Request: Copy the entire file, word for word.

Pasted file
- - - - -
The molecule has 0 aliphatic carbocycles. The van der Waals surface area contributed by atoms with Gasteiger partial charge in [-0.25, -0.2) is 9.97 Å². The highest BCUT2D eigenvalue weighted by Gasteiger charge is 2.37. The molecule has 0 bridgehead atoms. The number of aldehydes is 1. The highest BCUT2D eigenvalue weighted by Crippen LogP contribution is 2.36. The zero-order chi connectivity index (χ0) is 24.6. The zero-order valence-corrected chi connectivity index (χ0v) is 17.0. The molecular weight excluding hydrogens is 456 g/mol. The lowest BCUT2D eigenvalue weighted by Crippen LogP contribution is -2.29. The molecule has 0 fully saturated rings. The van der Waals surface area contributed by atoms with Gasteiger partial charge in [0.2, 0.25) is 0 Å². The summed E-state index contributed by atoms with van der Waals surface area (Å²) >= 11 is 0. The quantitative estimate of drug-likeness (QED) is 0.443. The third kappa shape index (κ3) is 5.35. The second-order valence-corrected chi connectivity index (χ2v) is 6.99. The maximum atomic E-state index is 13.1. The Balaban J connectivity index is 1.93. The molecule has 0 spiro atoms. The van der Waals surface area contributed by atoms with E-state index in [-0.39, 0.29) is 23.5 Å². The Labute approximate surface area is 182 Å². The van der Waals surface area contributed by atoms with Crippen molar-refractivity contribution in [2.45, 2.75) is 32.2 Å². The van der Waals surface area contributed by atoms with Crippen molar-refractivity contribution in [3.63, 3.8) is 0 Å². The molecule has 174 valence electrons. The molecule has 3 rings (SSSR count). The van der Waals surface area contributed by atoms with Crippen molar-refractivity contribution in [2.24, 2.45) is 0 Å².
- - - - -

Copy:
The molecule has 0 aliphatic carbocycles. The van der Waals surface area contributed by atoms with Gasteiger partial charge in [-0.25, -0.2) is 9.97 Å². The highest BCUT2D eigenvalue weighted by Gasteiger charge is 2.37. The molecule has 0 bridgehead atoms. The number of aldehydes is 1. The highest BCUT2D eigenvalue weighted by Crippen LogP contribution is 2.36. The zero-order chi connectivity index (χ0) is 24.6. The zero-order valence-corrected chi connectivity index (χ0v) is 17.0. The molecular weight excluding hydrogens is 456 g/mol. The lowest BCUT2D eigenvalue weighted by Crippen LogP contribution is -2.29. The molecule has 0 fully saturated rings. The van der Waals surface area contributed by atoms with Gasteiger partial charge in [0.2, 0.25) is 0 Å². The summed E-state index contributed by atoms with van der Waals surface area (Å²) >= 11 is 0. The quantitative estimate of drug-likeness (QED) is 0.443. The third kappa shape index (κ3) is 5.35. The second-order valence-corrected chi connectivity index (χ2v) is 6.99. The maximum atomic E-state index is 13.1. The Balaban J connectivity index is 1.93. The molecule has 0 spiro atoms. The van der Waals surface area contributed by atoms with E-state index in [-0.39, 0.29) is 23.5 Å². The Labute approximate surface area is 182 Å². The van der Waals surface area contributed by atoms with Crippen molar-refractivity contribution in [2.45, 2.75) is 32.2 Å². The van der Waals surface area contributed by atoms with Crippen molar-refractivity contribution in [3.63, 3.8) is 0 Å². The molecule has 174 valence electrons. The molecule has 3 rings (SSSR count). The van der Waals surface area contributed by atoms with Crippen molar-refractivity contribution in [2.24, 2.45) is 0 Å².